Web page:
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Needham retires from RCIPS

| 24/03/2009 | 3 Comments

(CNS): The stability of the Royal Cayman Islands Police Service (RCIPS) leadership has taken another hit with the retirement of Superintendent Mike Needham, who has served for more than ten years in the Cayman Islands as part of his 41 year policing career but will be leaving at the end of this week. Most recently he has held two crucial positions within the RCIPS — as head of the Financial Crimes and the Marine Unit. Almost at the compulsory police retirement age, Needham said that it was still one of the hardest decisions he has ever had to make.

“I served with the UK police for 32 years and with the RCIPS for a further 10 years. I am very proud of the Financial Crime Unit which I helped to re-form after the Euro Bank affair and also the new marine base and police boats we commissioned recently. I have really enjoyed being a police officer and I will miss all my colleagues dearly. I wish them well,” he said.

Needham has been instrumental in a number of police initiatives and has assisted in modernizing many aspects of the service. Most recently, he oversaw the two year project to upgrade and boost marine capabilities with new vessels, additional staff and a dedicated marine base. He joined the RCIPS  in January 1999 as the Detective Chief Inspector in charge of the Commercial Crime Branch, following a 31-year career with Lancashire Police in the United Kingdom. He has worked in a number of roles including head of the Joint Intelligence Unit, a unit he established in 2001 comprising police, customs and immigration in. Promoted to Detective Superintendent in May 2003 he then established the Financial Crime Unit (FCU) – a unit dedicated to investigating serious fraud, money laundering and corruption offences. Amalgamated from the Commercial Crime Branch, the FCU has grown to be one of the most recognized in the region and has twice been awarded the highest marks for any North American and Caribbean country following inspections by the Caribbean Financial Action Task Force.

Needham has received a total of ten commendations for his work, ranging from his conduct during investigations, the speed of investigations, his perseverance, professionalism and his devotion to duty.

Acting Commissioner of Police,  James Smith said that although he has not known Needham very long, he will be missed. “Mr Needham has clearly achieved a great deal during the course of his 40-year career and he should leave policing feeling extremely proud. I wish him all the best for the future,” said Mr Smith.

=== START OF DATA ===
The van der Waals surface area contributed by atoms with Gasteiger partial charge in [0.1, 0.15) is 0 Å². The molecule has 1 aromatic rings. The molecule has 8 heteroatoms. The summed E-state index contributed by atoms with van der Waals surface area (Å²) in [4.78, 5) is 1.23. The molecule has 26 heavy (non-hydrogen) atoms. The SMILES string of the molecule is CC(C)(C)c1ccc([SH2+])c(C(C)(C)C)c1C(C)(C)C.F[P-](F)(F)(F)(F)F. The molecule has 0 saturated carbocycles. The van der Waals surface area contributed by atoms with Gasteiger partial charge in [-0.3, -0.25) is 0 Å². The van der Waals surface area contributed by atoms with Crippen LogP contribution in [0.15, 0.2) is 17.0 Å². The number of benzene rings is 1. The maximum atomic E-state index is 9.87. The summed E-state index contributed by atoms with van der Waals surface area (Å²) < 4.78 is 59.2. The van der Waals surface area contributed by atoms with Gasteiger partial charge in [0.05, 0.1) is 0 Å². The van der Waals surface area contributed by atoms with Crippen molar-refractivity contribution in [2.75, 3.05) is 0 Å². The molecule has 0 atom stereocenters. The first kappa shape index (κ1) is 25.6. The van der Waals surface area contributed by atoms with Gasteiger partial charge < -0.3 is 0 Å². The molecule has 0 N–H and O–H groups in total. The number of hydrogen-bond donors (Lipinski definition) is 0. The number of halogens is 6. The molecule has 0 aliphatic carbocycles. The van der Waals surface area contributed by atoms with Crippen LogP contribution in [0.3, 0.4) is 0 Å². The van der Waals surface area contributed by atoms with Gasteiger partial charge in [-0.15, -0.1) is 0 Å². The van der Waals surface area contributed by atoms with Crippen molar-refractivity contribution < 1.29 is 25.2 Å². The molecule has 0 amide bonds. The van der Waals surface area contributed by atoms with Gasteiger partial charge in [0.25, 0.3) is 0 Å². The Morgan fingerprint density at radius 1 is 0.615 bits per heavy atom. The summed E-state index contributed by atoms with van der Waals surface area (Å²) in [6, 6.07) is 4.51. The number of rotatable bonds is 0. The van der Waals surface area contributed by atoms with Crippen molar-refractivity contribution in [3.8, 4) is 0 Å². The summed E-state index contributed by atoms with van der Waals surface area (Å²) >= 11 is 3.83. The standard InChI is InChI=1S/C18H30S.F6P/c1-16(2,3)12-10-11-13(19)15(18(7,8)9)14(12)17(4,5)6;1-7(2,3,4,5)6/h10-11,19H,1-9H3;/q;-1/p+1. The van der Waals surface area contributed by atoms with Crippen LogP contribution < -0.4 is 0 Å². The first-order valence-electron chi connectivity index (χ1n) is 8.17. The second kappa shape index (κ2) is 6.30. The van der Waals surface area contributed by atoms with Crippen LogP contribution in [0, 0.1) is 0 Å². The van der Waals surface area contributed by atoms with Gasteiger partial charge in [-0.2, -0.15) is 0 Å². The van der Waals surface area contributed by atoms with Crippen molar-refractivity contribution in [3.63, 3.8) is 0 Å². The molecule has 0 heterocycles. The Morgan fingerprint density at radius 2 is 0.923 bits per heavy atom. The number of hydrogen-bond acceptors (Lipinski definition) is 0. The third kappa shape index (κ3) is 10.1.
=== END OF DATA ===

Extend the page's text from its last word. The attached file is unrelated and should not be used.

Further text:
Needham although retiring from the force is believed to be taking up a position in the private sector.

For more information about a career in policing, visit the RCIPS website at

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SASI successes highlighted

| 24/03/2009 | 1 Comment

(CNS): For the past three years, more than 400 people – children and adults – have participated in Sports Association of the Sister Islands (SASI) programs, competitions, and events. Addressing 165 people at the annual SASI Awards Banquet, President and Sister Islands Sports Instructor Mitchum Sanford noted in his address, “This equates to 25% of the Cayman Brac population." (Left: Cordell Gutierrez receives Male Basketball Athlete of the Year from MLAs Julianna O’Connor Connolly and Moses Kirkconnell)

"These numbers are ready to grow even more these coming years if we provide the country with an adequate facility and sports staff – or we could see a reversal and down-spiral effect if this isn’t done quickly. The people deserve it so let’s do it.”

He said the continued growth of programs comes with an even larger increase in athletic participation and competitions, and more clubs and teams meant more traveling and more money was needed. “Perhaps at this time in our growth cycle the most important thing we much focus our efforts and energy on these next coming years, is to complete the Sports Complex and expand the staffing and resources of the Sports Department.”

He continued, “In my humble opinion it’s just not acceptable to exclude the Sister Islands out of the upgrading, refurbishing, and building of the various sporting fields, structures, and basic infrastructures and utilities that are required to operate and conduct sound, practical, and safe athletic programs for our children. But here in the Brac it’s a way of life for us to not have and not complain, we just except it and make do. This has been the toughest part of my six years working for the Dept of Sports, and I’m not sure as to how long I can continue as the frustration is unbearable at times.”

Sanford said the completion of the Football Field at the proposed Sports Complex last meant that for the first time, Cayman Brac could play all of their home matches in the CIFA National Youth Leagues here in the Brac. “As promised, the CBFC entered two youth teams last season in the national league – that being an U-14 and U-16 team. The club again this season has entered the two youth teams and plans to enter a third in coming years, also the club is looking at entering a men’s team in the national first division next season if financial viable.” (Right: Amanda Nelson is Female Football AOY)